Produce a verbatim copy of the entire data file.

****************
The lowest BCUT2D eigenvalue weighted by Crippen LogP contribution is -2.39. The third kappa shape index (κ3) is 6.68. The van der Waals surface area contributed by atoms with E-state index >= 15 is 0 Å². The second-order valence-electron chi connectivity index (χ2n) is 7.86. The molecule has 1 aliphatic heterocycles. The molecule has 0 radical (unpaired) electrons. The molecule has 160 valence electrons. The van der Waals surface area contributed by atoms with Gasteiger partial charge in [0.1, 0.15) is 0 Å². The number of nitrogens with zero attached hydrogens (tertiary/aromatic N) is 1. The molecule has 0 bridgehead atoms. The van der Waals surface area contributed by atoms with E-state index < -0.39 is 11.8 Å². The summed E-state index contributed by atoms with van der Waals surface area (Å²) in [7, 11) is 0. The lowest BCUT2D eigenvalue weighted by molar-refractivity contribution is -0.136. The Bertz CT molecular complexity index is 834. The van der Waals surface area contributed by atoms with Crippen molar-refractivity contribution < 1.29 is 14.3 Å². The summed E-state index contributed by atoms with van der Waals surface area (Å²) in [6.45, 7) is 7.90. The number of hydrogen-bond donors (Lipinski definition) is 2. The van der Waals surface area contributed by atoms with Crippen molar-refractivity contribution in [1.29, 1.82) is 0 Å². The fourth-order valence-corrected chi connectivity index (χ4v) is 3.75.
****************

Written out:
The lowest BCUT2D eigenvalue weighted by Crippen LogP contribution is -2.39. The third kappa shape index (κ3) is 6.68. The van der Waals surface area contributed by atoms with E-state index >= 15 is 0 Å². The second-order valence-electron chi connectivity index (χ2n) is 7.86. The molecule has 1 aliphatic heterocycles. The molecule has 0 radical (unpaired) electrons. The molecule has 160 valence electrons. The van der Waals surface area contributed by atoms with Gasteiger partial charge in [0.1, 0.15) is 0 Å². The number of nitrogens with zero attached hydrogens (tertiary/aromatic N) is 1. The molecule has 0 bridgehead atoms. The van der Waals surface area contributed by atoms with E-state index < -0.39 is 11.8 Å². The summed E-state index contributed by atoms with van der Waals surface area (Å²) in [7, 11) is 0. The lowest BCUT2D eigenvalue weighted by molar-refractivity contribution is -0.136. The Bertz CT molecular complexity index is 834. The van der Waals surface area contributed by atoms with Crippen molar-refractivity contribution < 1.29 is 14.3 Å². The summed E-state index contributed by atoms with van der Waals surface area (Å²) in [6.45, 7) is 7.90. The number of hydrogen-bond donors (Lipinski definition) is 2. The van der Waals surface area contributed by atoms with Crippen molar-refractivity contribution in [1.29, 1.82) is 0 Å². The fourth-order valence-corrected chi connectivity index (χ4v) is 3.75.